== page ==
David Bowie’s single ‘The Laughing Gnome’ was released in the United Kingdom on Friday 14 April 1967.
The single was recorded at Decca Studios in London over four days: 26 January; 7, 10 February; and 8 March 1967.
The sessions were produced by Mike Vernon, with studio engineer Gus Dudgeon – later to produce Bowie’s first major hit ‘Space Oddity’ – providing the voice of the second gnome.
We did this bloody silly song and he finished the vocal and decided that he wanted to do a speeded-up voice. I got the tape operator to run it at half-speed, and as we took the tape down in speed, our voices went up. I mean, it’s so corny, it’s pathetic. And somehow we got this idea that we would try and incorporate as many jokes about the word ‘gnome’ as we could think of. I mean, it was pathetic really. Well, in fact, it is pathetic. Somehow or other we got off on doing this. That’s the really scary part. Technically it worked, but it’s bloody embarrassing. We actually came up with those lines between us. I mean, what were we on?
Strange Fascination, David Buckley
The single was released as as Deram 123, with ‘The Gospel According To Tony Day’ on the b-side. It failed to chart, despite a positive review in the NME which called it “a novelty number chock full of appeal”.
It was also released in Belgium, where it had the distinction of being the first David Bowie single with a picture sleeve. There, as in all other countries, it was not a hit.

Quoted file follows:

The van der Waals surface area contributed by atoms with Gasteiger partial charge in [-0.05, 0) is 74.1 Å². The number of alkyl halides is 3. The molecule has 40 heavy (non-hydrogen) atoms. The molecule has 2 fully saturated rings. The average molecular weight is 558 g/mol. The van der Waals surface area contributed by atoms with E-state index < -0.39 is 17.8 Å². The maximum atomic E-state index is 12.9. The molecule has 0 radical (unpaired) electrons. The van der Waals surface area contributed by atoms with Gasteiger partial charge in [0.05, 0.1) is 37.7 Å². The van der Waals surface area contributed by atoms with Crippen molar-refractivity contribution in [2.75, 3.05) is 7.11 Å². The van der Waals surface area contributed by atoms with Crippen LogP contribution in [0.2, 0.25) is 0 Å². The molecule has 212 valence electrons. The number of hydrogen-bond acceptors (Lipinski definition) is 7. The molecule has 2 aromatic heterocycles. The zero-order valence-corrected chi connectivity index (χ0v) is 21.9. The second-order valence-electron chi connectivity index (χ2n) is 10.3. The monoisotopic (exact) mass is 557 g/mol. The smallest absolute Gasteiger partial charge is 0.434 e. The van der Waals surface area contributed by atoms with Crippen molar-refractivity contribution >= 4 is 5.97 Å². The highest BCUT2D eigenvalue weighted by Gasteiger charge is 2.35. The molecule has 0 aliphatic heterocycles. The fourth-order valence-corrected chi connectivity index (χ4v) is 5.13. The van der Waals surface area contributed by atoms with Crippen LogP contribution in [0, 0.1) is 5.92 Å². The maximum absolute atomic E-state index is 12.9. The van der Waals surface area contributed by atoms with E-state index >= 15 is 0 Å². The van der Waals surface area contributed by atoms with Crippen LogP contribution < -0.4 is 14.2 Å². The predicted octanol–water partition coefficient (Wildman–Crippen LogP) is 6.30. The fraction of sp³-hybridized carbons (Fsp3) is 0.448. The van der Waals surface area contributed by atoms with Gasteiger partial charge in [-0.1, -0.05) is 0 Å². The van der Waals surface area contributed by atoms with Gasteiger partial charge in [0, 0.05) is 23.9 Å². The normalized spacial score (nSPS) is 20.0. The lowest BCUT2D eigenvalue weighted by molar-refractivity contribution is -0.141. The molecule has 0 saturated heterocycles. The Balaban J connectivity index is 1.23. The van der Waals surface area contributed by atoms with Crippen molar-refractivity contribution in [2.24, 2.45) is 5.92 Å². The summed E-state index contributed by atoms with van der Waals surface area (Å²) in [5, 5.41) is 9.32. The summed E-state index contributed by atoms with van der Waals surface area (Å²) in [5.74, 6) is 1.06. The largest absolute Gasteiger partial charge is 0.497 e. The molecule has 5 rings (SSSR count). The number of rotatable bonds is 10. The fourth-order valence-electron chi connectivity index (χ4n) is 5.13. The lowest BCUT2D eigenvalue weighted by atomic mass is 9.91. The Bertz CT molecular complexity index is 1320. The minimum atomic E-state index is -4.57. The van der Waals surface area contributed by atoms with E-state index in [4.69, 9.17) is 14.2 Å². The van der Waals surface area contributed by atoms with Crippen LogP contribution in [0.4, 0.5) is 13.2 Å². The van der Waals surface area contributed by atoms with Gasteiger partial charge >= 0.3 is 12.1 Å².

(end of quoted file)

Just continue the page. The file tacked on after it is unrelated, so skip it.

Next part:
The song was reissued by Decca in 1973 at the peak of Bowie’s popularity as Ziggy Stardust. It reached number six on the UK singles chart, and was certified silver with sales of over 250,000.
The 1973 reissue was almost identical to the 1967 original Deram release. The key difference is that on the original the matrix number (DR 39798) appeared upside down on the label, whereas it was rendered correctly on the reissue.
It was also released in 1973 in Angola, Denmark, France, Italy, the Netherlands, Portugal, and the USA. All but the US and UK versions had new picture sleeves.
In a 1997 interview, Bowie was asked what he thought would have resulted had one of his mid-Sixties singles been a huge hit.
Ha! I’d probably be in Les Miserables now. I would have been doing stage musicals. I could almost guarantee it. Oh, I’m sure I would have been a right little trouper on the West End stage. (Laughing) I’d have written ten Laughing Gnomes, not just one.
Q magazine, February 1997
Also on this day...
- 1983: Album release: Let’s Dance
- 1978: Live: Mid-South Coliseum, Memphis
- 1973: Live: Yubin Chokin Kaikan, Hiroshima
- 1970: Mixing: Memory Of A Free Festival
- 1967: Live: Marquee Club, London
- 1967: Live: David Bowie and the Riot Squad, Ludwick Community Centre, Welwyn Garden City
- 1966: Live: David Bowie and the Buzz, Marquee Club, London
Want more? Visit the David Bowie history section.